For those of you who missed it, The New York Times recently ran some controversial, front-page stories regarding the natural gas industry. Specifically, some are questioning whether or not this was an agenda driven hit piece on the gas industry.
Ken Boehm, of the National Legal and Policy Center, has called for an investigation into the matter where he lays out what the issues are:
I write to request a formal inquiry by the Public Editor into a series of articles published last week in The New York Times about the natural gas industry and the investment banking world. In the "Drilling Down" series, Ian Urbina alleges that there is a speculative bubble in the shale gas industry, "in much the same way that insiders have raised doubts about previous financial bubbles." But at least two of the sources for his articles are not industry insiders at all. Rather they appear to be two individuals whose agenda is to publicly disparage the shale gas industry's image and outlook.
The accusation sounds soft at first, but harsh words followed:
I am concerned that the Times, in a serious breach of long-established journalist standards, ignored, concealed, or was misled regarding the conflicts of some of its key sources.
Not using industry sources to support this series would be oversight enough, but Boehm had a specific person in mind.
In fact, however, the likely source of some of these emails is Arthur Berman of Labyrinth Consulting Services in Sugar Land, Texas, who does not work for the shale gas drilling industry. As Mr. Urbina acknowledges at one point in the June 25 story, Arthur Berman is actually "one of the most vocal skeptics of shale gas economics." Yet the Urbina stories do not disclose that Mr. Berman is much more than that. He is the creator and leading popularizer of the shale gas "bubble" critique embraced by Mr. Urbina, and seems to have been his main source. Perhaps most egregiously, the Urbana stories also neglect to mention that Arthur Berman makes his living providing investment advice based upon his own position as a shale gas critic.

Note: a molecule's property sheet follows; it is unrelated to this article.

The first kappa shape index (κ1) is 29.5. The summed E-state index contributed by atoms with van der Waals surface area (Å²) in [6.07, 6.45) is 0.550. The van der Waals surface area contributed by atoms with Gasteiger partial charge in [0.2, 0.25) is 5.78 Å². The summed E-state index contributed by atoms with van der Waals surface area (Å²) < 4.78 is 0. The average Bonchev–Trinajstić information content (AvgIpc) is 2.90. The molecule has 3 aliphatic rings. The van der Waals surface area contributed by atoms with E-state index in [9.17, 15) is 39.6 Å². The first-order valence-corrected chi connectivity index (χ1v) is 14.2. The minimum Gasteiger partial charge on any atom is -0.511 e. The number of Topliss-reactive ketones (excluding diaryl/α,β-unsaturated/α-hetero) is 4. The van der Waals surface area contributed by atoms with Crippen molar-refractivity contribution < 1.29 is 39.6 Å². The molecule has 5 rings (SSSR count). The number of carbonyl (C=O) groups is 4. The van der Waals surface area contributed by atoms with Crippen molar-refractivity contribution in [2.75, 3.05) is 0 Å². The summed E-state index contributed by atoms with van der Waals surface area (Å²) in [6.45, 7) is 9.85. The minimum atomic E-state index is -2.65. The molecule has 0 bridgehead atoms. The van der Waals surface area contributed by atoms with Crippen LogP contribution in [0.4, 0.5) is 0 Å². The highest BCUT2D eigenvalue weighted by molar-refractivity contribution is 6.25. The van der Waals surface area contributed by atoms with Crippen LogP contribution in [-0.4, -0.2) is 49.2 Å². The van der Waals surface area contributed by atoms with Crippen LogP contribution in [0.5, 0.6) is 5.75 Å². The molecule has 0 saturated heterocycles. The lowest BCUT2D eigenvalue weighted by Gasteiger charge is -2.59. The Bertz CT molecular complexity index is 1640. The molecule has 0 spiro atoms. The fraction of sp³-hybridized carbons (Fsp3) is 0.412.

Compelling to say the least.
After growing pressure from a chorus of critics, reports began appearing that NYT editors were mounting a vigorous defense in response to Boehm's request. In fact, New York Magazine reported that Rick Berke, national editor of the NYT, sent “an internal memo defending the gas investigation." New York Magazine provided excerpts of the "surprisingly detailed" letter to NYT Public Editor Arthur Brisbane:
The terms that have attracted the most attention — 'ponzi scheme', comparisons to Enron, 'dot-com bubble' — are not terms that the Times itself used," Berke wrote to Brisbane. "These terms come directly from internal emails that were written by industry officials, market analysts, and others. So that readers could judge the context of these comments, the Times published the emails themselves. The emails are indeed striking in their bluntness. Some of the authors of the emails say they have been 'sounding the alarm bells' about what they see as serious issues that are being ignored. We were further careful to add calibration and qualification language about the emails."
Either Berke is actively trying to not understand the point of the concerns, or he's doing the written version of placing his hands on his ears and humming an annoying song.
Urbina and the NYT are not under fire because the accurately reported the content of the emails. They are being challenged because they gave the distinct and misleading impression to readers that the emails on which they relied represented a broad cross-section of gas industry insiders. In fact, many of the emails that they relied upon appear to have been communications from or to one lone source - Arthur Berman of Labyrinth Consulting Services - who has financial interests as a critic of shale gas and routinely encourages short selling of shale gas among investors.
Boehm's detailed letter to Brisbane charges editors at the NYT with "obsur[ing] the fact that Mr. Berman is clearly the author or recipient of many of the emails cited as the basis for Mr. Urbina's story." The NYTs response to the story is incomplete and potentially dishonest if Berman was in fact the source.
Let's see if the New York Times is ready to shine that magnifying glass onto themselves the way they happily have on others over the years.